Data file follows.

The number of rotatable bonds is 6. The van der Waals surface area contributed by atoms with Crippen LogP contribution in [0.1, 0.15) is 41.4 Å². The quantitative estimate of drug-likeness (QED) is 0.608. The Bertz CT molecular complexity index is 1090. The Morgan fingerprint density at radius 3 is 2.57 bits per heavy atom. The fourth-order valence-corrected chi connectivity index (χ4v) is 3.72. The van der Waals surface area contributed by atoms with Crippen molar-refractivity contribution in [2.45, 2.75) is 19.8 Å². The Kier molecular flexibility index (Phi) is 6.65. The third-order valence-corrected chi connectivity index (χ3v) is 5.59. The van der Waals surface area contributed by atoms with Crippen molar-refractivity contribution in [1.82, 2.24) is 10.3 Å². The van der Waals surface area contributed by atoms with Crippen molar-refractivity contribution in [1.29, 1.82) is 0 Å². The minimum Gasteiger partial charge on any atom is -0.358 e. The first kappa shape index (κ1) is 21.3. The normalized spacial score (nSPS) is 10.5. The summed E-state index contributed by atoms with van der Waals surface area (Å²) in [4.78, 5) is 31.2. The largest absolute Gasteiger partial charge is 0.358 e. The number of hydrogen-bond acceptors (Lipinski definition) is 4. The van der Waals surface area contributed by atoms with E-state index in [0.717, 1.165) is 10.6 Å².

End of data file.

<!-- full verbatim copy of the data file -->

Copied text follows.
The number of rotatable bonds is 6. The van der Waals surface area contributed by atoms with Crippen LogP contribution in [0.1, 0.15) is 41.4 Å². The quantitative estimate of drug-likeness (QED) is 0.608. The Bertz CT molecular complexity index is 1090. The Morgan fingerprint density at radius 3 is 2.57 bits per heavy atom. The fourth-order valence-corrected chi connectivity index (χ4v) is 3.72. The van der Waals surface area contributed by atoms with Crippen molar-refractivity contribution in [2.45, 2.75) is 19.8 Å². The Kier molecular flexibility index (Phi) is 6.65. The third-order valence-corrected chi connectivity index (χ3v) is 5.59. The van der Waals surface area contributed by atoms with Crippen molar-refractivity contribution in [1.82, 2.24) is 10.3 Å². The van der Waals surface area contributed by atoms with Crippen molar-refractivity contribution in [1.29, 1.82) is 0 Å². The minimum Gasteiger partial charge on any atom is -0.358 e. The first kappa shape index (κ1) is 21.3. The normalized spacial score (nSPS) is 10.5. The summed E-state index contributed by atoms with van der Waals surface area (Å²) in [4.78, 5) is 31.2. The largest absolute Gasteiger partial charge is 0.358 e. The number of hydrogen-bond acceptors (Lipinski definition) is 4. The van der Waals surface area contributed by atoms with E-state index in [0.717, 1.165) is 10.6 Å².